Thoughts on the peace process in Ireland

From John Wight in Scotland

Having just spent a few days in the six counties (or Northern Ireland to give it its formal name as a partitioned state under British rule), I thought it might be worth sharing a few thoughts about what I saw and how it relates to the peace process that ended the war, or the Troubles, which began in 1969.

The Peace Process was well named given the years it took to get from the IRA’s original ceasefire in 1994 to the formation of a devolved government in the province in May 2007, signed up to by mainstream unionism and republicanism. This process went through a temporary setback in 1996, when the IRA broke the ceasefire due to the stance taken by the then British government, under John Major, on the decommissioning of weapons. It got back on track shortly thereafter, and in 1998 US Senator George Mitchell presided over talks which bore fruit in the form of the Good Friday Agreement. As for the IRA, despite announcing their original ceasefire back in 1994, it wasn’t until 2005 that they formally announced the end of the armed struggle and pledged to decommission all weapons. Their statement doing so reads as follows:

“The leadership of Óglaigh na hÉireann has formally ordered an end to the armed campaign. This will take effect from 4pm this afternoon.

All IRA units have been ordered to dump arms. All Volunteers have been instructed to assist the development of purely political and democratic programmes through exclusively peaceful means. Volunteers must not engage in any other activities whatsoever.

The IRA leadership has also authorised our representative to engage with the IICD to complete the process to verifiably put its arms beyond use in a way which will further enhance public confidence and to conclude this as quickly as possible.

We have invited two independent witnesses, from the Protestant and Catholic churches, to testify to this.

The Army Council took these decisions following an unprecedented internal discussion and consultation process with IRA units and Volunteers.

We appreciate the honest and forthright way in which the consultation process was carried out and the depth and content of the submissions. We are proud of the comradely way in which this truly historic discussion was conducted.

The outcome of our consultations show very strong support among IRA Volunteers for the Sinn Féin peace strategy.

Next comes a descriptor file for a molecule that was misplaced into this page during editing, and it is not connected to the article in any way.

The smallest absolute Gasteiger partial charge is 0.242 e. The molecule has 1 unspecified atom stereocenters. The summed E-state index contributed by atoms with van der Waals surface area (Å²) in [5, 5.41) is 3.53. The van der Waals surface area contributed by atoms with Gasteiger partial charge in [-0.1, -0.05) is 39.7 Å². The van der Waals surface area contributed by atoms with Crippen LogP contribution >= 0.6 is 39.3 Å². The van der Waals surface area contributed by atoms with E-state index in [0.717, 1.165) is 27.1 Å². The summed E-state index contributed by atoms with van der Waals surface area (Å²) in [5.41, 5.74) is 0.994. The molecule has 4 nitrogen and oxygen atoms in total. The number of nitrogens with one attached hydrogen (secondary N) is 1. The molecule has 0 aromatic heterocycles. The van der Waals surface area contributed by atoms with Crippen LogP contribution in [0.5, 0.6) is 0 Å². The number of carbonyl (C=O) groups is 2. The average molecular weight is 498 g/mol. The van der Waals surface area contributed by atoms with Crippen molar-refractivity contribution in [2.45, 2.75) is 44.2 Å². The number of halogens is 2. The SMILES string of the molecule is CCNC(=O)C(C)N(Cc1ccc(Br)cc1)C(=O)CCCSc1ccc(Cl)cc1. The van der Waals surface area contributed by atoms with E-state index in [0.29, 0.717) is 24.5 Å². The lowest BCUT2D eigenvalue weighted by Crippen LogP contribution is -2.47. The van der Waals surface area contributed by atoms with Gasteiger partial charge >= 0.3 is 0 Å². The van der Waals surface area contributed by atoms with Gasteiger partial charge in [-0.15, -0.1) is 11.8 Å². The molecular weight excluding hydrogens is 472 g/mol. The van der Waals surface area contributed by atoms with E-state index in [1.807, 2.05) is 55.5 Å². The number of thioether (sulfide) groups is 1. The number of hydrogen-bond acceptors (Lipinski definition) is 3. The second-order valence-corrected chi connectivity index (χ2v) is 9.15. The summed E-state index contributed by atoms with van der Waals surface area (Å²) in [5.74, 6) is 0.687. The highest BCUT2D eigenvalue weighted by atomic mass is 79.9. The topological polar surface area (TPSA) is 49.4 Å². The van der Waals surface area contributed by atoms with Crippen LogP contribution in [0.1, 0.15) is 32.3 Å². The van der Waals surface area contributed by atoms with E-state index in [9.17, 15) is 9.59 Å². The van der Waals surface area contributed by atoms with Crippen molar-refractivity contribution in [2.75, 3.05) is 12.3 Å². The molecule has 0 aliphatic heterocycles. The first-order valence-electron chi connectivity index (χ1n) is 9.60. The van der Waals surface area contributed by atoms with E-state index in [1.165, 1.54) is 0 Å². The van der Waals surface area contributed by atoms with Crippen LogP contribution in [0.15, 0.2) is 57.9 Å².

There is also widespread concern about the failure of the two governments and the unionists to fully engage in the peace process. This has created real difficulties.

The overwhelming majority of people in Ireland fully support this process.

They and friends of Irish unity throughout the world want to see the full implementation of the Good Friday Agreement.

Notwithstanding these difficulties our decisions have been taken to advance our republican and democratic objectives, including our goal of a united Ireland. We believe there is now an alternative way to achieve this and to end British rule in our country.

It is the responsibility of all Volunteers to show leadership, determination and courage. We are very mindful of the sacrifices of our patriot dead, those who went to jail, Volunteers, their families and the wider republican base. We reiterate our view that the armed struggle was entirely legitimate.

We are conscious that many people suffered in the conflict. There is a compelling imperative on all sides to build a just and lasting peace.

The issue of the defence of nationalist and republican communities has been raised with us. There is a responsibility on society to ensure that there is no re-occurrence of the pogroms of 1969 and the early 1970s.

There is also a universal responsibility to tackle sectarianism in all its forms.

The IRA is fully committed to the goals of Irish unity and independence and to building the Republic outlined in the 1916 Proclamation.

We call for maximum unity and effort by Irish republicans everywhere.

We are confident that by working together Irish republicans can achieve our objectives.

Every Volunteer is aware of the import of the decisions we have taken and all Óglaigh are compelled to fully comply with these orders.

There is now an unprecedented opportunity to utilise the considerable energy and goodwill which there is for the peace process. This comprehensive series of unparalleled initiatives is our contribution to this and to the continued endeavours to bring about independence and unity for the people of Ireland.”

In July 2007, two months after Sinn Fein and the Democratic Unionist Party (DUP) formed a government, the British Army announced the end of Operation Banner, the name given their military operation in the province that began in 1969.